|Directed by||Jamie Babbit|
|Running time||1h 25m|
|Core concepts this week||
|View on Amazon Prime|
But I’m A Cheerleader was Jamie Babbit’s first feature film. The film largely received a poor critical reception from most mainstream media outlets, often because it was perceived as engaging only stereotypes. More recent critical appraisals have considered it more positively, noting its use of satire and camp to critique heteronormativity. LGBTQ media outlets such as AfterEllen and Autostraddle have consistently ranked it one of the best queer films of all time. Initially, the film received an NC-17 rating; Babbit removed some content to earn it a commercially viable “R” rating. Babbit was interviewed in Kirby Dick’s documentary This Film is Not Yet Rated (2000) and critiques the decision-making and demands of the MPAA, noting the sexism and homophobia implicit in much of their commentary.
As the film opens, 17-year old cheerleader Megan (Natasha Lyonne) is subjected to an intervention by her parents and friends, who are concerned that she may be a lesbian. She is sent to True Directions, a conversion therapy camp for teenagers, who are expected to complete a 5-step recovery program in order to rid themselves of homosexuality and reintegrate into society. The program is run by Mary (Cathy Moriarty) and Mike (RuPaul). Megan meets several other teens in the program, including Graham (Clea DuVall), who she befriends. Megan completes step 1 – admitting that she is a lesbian. Soon after her arrival, she discovers two male members of the program, Dolph (Dante Basco) and Clayton (Kip Pardue) making out and screams, leading to Mary waking up to discover them. Dolph is expelled from the camp and Clayton is punished. One night, several members of the True Directions program sneak out to a gay bar, led by former True Directions members Lloyd (Wesley Mann) and Larry (Richard Moll). While at the bar, Megan and Graham kiss, admitting their feelings for one another. Mary finds out about the trip, and requires the True Directions members to picket Lloyd and Larry’s house. One night, Graham and Megan sneak out of bed to have sex, and Mary discovers what they have done. Megan refuses to apologize for her actions and is expelled from the camp. Megan stays at True Directions, fearful of her father’s rejection. Megan joins Dolph, who is staying at Lloyd and Larry’s house, and the two find more acceptance. They hatch a plan to try to get Graham and Clayton back at the True Directions graduation ceremony. Dolph immediately succeeds at convincing Clayton to leave; however, when Megan confronts Graham, Graham is initially afraid to leave with her. Ultimately, Megan performs a cheer declaring her love for Graham in front of the group, and Graham relents. The four of them drive off together. In the closing credits, Megan’s parents are shown attending a PFLAG meeting, suggesting their step towards acceptance of Megan’s sexuality.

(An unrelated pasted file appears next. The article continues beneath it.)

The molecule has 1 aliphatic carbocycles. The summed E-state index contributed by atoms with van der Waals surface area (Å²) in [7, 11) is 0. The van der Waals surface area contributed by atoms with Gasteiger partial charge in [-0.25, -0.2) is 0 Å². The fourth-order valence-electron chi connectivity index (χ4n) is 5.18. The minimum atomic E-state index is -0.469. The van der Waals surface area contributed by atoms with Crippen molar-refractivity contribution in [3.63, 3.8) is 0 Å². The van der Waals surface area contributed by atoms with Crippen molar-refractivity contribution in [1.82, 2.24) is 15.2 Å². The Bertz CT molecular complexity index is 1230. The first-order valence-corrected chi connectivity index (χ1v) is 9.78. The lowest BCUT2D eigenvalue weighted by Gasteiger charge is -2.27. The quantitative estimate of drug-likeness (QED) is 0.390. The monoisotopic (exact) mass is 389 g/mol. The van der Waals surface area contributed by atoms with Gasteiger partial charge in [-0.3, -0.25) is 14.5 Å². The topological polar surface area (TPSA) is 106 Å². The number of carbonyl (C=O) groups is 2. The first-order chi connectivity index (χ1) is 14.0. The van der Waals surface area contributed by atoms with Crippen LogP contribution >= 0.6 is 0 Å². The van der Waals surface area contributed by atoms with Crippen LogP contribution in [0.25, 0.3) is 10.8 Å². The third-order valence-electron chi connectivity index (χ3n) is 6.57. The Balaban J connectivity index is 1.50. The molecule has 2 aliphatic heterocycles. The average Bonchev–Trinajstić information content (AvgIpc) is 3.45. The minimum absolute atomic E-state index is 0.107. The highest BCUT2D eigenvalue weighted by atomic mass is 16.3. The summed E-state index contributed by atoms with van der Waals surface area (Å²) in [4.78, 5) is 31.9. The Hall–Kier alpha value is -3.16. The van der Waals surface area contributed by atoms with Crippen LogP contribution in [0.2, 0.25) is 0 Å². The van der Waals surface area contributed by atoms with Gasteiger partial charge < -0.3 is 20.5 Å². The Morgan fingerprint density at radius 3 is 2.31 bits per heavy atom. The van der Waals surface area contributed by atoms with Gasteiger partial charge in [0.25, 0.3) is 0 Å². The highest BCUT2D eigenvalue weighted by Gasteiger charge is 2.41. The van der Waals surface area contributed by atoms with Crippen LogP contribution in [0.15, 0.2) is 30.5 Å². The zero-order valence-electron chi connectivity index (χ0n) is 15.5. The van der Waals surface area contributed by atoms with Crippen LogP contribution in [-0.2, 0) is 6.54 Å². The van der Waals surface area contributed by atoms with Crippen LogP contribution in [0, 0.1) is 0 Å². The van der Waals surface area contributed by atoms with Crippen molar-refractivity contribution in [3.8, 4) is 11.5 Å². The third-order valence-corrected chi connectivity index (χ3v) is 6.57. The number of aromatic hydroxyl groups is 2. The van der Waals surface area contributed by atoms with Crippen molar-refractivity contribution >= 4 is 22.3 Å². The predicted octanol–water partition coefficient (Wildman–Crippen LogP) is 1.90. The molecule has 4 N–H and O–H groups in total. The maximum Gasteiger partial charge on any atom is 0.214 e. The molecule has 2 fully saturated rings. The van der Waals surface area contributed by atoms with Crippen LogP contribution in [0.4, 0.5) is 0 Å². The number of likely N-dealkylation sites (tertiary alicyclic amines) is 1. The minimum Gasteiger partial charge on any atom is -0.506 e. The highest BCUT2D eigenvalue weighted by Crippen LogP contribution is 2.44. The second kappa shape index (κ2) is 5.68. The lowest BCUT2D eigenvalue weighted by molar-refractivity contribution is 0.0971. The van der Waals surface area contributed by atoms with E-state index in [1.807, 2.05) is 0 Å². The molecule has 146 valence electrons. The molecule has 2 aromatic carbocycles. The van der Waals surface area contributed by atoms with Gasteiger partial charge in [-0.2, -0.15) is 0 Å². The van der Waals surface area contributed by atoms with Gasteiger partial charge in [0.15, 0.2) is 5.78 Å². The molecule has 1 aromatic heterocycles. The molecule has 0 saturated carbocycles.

But I’m A Cheerleader contains two non-explicit sex scenes, brief underage drinking, and humor about sexuality throughout.
As you introduce film studies to students, you may want to share with them the following two resources (or use them yourself throughout the course):